When you install a gem, the installation process generates local documentation. This can add a significant amount of time to the installation process of each gem, so you can disable local documentation generation by creating a file called

~/.gemrc that contains a configuration option to disable this feature: echo “gem

  1. : -no-document” > ~/.gemrc

Once done, use the gem command to install Bundler, A tool that manages gem dependencies for projects. This is necessary for Rails to work

properly:

  1. Gem installation packager

You

will see output like this

: OutputFetching: bundler-2.3.18.gem Successfully installed bundler-2.3.18 1 gem installed

You can use the gem env command to learn more about the environment and configuration of gems. To view the location of the installed

gems, use the home argument, like this: gem

  1. env home

You will see output similar to the following

: /Users/sammy/.rbenv/versions/3.1.2/lib/ruby/gems/3.1.0

Now that you have set up and explored your gem workflow, you can

install Rails.

Step 4 — Installing

Rails To install Rails, use the gem install command:

  1. Gem installation rails

The gem command installs the specified gem as well as each dependency. Rails is a complex web development framework and has many dependencies, so the process will take some time to complete. You will eventually see a message stating that Rails is installed, along with its dependencies:

Output… Successfully installed lanes-7.0.3.1 35 installed gems

RBENV works by creating a directory of compatibility fixes or libraries that intercept calls and change or redirect them. In this case, the compatibility fixes point the Ruby commands to the files used by the version of Ruby that is currently enabled. Through the rehash subcommand, rbenv maintains compatibility fixes in that directory to match all Ruby commands in every installed version of Ruby on your server. Whenever you install a new version of Ruby or a gem that provides commands, such as Rails, you should use rehash.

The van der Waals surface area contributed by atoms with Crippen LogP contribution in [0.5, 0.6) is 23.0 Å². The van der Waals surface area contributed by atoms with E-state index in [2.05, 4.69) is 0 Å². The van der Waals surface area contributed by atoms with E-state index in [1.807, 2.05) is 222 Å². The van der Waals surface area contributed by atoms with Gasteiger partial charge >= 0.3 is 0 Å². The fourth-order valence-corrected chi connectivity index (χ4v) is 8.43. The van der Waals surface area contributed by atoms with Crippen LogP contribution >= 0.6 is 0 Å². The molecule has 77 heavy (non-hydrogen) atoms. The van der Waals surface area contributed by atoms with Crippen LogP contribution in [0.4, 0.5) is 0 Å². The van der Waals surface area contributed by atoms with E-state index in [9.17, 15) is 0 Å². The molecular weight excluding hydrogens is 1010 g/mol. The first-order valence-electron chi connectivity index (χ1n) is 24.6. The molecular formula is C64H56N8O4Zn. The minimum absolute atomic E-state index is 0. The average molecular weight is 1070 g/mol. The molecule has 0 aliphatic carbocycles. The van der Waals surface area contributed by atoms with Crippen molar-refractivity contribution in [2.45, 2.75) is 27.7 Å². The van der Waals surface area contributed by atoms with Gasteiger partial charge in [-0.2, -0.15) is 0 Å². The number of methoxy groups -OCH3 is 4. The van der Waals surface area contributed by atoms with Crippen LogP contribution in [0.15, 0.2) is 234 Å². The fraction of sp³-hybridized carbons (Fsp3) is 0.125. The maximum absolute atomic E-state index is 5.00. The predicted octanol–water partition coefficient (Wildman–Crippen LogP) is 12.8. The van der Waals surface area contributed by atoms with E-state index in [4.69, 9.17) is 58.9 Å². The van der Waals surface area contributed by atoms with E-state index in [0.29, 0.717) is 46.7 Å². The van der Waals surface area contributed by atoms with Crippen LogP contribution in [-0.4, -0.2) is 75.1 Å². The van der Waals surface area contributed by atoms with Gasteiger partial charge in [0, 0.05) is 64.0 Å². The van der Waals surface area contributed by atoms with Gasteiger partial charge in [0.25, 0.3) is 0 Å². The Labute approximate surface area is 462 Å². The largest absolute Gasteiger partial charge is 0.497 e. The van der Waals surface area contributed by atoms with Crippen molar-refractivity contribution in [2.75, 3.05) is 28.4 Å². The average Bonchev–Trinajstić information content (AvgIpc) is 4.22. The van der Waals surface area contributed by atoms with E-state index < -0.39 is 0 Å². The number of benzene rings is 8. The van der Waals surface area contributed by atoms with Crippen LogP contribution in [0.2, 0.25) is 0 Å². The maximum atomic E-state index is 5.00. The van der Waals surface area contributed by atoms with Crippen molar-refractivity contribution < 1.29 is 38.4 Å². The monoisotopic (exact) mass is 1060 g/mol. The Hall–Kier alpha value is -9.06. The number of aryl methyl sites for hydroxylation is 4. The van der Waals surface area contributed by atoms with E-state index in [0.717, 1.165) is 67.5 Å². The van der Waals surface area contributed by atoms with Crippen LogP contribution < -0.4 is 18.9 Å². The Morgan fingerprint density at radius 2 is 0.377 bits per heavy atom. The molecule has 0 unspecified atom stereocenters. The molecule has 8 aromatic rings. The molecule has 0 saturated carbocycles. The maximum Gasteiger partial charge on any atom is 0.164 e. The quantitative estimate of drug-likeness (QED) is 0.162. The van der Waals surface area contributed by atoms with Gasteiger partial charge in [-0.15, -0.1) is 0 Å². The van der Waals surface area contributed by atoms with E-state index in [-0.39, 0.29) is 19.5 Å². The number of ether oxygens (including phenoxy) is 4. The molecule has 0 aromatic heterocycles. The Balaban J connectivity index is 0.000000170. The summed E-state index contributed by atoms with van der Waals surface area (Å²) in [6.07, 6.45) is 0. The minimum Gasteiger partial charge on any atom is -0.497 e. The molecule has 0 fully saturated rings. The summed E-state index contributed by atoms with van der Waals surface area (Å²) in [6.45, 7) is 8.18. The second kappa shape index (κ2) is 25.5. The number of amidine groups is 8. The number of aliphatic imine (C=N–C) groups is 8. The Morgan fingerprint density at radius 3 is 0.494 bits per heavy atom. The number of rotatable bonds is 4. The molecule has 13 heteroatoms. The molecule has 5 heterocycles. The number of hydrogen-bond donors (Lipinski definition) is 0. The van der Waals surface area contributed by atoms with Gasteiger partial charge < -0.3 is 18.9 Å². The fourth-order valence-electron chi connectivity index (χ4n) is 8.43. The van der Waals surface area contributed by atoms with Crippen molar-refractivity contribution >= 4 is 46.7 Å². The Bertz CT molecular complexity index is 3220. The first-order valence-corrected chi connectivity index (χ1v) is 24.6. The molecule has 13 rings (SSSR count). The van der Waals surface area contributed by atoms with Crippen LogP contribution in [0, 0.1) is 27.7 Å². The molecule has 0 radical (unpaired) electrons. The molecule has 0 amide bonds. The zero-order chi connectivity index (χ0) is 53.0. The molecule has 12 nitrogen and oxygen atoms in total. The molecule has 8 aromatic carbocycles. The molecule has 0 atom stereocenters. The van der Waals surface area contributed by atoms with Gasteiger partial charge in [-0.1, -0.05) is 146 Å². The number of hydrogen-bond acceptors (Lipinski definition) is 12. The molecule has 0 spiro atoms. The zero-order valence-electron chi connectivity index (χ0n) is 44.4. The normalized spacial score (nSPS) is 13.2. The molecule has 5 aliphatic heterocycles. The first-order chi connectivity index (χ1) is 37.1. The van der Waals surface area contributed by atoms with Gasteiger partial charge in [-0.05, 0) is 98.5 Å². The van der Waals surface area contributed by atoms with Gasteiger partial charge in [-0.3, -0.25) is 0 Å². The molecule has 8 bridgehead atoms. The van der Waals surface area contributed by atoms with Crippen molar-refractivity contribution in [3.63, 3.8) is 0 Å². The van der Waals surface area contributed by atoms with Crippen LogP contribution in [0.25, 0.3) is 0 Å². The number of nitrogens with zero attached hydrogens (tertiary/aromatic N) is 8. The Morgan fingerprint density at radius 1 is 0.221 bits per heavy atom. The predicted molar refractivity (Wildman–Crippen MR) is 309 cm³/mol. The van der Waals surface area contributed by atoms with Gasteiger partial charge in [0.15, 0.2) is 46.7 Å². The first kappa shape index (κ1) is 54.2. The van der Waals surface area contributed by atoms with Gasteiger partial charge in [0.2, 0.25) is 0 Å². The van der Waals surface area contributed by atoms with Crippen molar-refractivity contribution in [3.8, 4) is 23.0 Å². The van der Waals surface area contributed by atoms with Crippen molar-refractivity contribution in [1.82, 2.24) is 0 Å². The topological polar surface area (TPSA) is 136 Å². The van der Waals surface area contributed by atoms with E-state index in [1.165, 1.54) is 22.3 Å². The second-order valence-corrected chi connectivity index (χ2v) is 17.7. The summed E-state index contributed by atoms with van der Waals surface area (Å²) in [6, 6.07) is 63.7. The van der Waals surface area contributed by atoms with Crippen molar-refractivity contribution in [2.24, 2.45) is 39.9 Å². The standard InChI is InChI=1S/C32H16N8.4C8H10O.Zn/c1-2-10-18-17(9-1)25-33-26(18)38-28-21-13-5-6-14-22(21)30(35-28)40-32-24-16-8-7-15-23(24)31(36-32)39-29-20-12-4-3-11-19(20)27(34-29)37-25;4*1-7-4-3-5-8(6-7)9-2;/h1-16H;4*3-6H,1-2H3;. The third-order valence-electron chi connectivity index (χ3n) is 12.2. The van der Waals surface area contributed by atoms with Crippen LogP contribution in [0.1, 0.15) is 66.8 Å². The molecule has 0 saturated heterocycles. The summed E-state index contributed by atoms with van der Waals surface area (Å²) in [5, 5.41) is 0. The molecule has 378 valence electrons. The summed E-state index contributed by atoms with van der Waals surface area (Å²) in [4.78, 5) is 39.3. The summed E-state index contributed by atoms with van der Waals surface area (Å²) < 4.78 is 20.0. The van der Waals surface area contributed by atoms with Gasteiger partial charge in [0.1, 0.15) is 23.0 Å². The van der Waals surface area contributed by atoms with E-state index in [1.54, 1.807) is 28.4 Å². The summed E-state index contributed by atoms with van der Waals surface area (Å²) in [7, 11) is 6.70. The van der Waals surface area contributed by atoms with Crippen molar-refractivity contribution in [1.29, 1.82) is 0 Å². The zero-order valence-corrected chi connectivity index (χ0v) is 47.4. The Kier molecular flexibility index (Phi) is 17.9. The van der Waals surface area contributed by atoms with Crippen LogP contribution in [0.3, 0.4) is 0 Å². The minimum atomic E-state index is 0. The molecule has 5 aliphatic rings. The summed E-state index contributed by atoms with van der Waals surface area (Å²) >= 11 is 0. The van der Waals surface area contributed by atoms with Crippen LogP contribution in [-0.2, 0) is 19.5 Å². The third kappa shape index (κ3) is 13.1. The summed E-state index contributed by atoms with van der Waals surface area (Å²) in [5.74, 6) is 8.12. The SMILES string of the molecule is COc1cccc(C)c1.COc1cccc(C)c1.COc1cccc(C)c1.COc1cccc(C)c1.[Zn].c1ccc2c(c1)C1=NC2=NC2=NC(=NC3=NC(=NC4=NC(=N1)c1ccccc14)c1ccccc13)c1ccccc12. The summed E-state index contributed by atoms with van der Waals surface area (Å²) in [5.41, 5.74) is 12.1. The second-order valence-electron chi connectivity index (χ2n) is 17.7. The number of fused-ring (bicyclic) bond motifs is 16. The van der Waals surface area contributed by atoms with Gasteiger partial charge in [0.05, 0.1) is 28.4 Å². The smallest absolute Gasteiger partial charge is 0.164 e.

To repeat the fix directory, run the following

command:

  1. rbenv rehash

Verify your Rails installation

by printing its version with this command

:

  1. rails -v

You will see the version of Rails that was installed:

OutputRails 7.0.3.1 With Rails

installed correctly, you can start testing your Ruby on Rails installation and start developing web applications. In the next step, you will learn how to update and uninstall rbenv and Ruby.

Step 5 — Updating and uninstalling rbenv and Ruby

When maintaining projects, it helps to know how to update and uninstall when the need arises. In this step, you will update rbenv, then uninstall Ruby and rbenv from your machine.

You can upgrade rbenv and ruby-build using Homebrew

by running the following command:

brew upgrade rbenv ruby-build If

  1. rbenv or ruby-build

needs to be updated, Homebrew will do it for you automatically. If your configuration is already up to date, you will get output similar

to the following: OutputWarning: rbenv 1.2.0 already installed Warning: ruby-build 20220713 already installed

This will ensure that we are using the most up-to-date version

of rbenv available.

As you download additional versions of Ruby, you may accumulate more versions than you would like in your ~/.rbenv/versions directory. Using the ruby-build plugin uninstall subcommand, you can remove these older versions.

for example run the following to uninstall

Ruby version 2.1.3: rbenv uninstall

  1. 2.1.3

With the rbenv uninstall command you can clean up older versions of Ruby so that you don’t have more installed than you are currently using

.

If you have decided that you no longer want to use rbenv, you can remove it from your system.

To do this, first

open your ~/.bash_profile file in your editor:

  1. nano ~/.bash_profile

Locate and delete the following line from the file to prevent rbenv from starting when you open Terminal:

… eval “$(rbenv init -)”

Once you have deleted this line, save the file and exit the editor.

Run the following command to

apply the changes to the shell

:

  1. source ~/.bash_profile

Next, remove rbenv

and all Ruby versions installed with this command

:

  1. rm -rf ‘root

rbenv’ Finally, remove the rbenv

package with Homebrew

: brew uninstall rbenv Check the version of

  1. rbenv

To make sure it has been uninstalled

: rbenv -v

You will get the following output

: Output-bash: /usr/local/bin/rbenv: No such file or directory

This means that you have successfully removed rbenv from your machine

.

Conclusion

In this tutorial you installed Ruby on Rails with rbenv on macOS. From here, you can learn more about coding in Ruby with our How to Code in Ruby series. You can also explore how to use Ruby on Rails with PostgreSQL instead of your default sqlite3 database, which provides more scalability, centralization, and stability for your applications.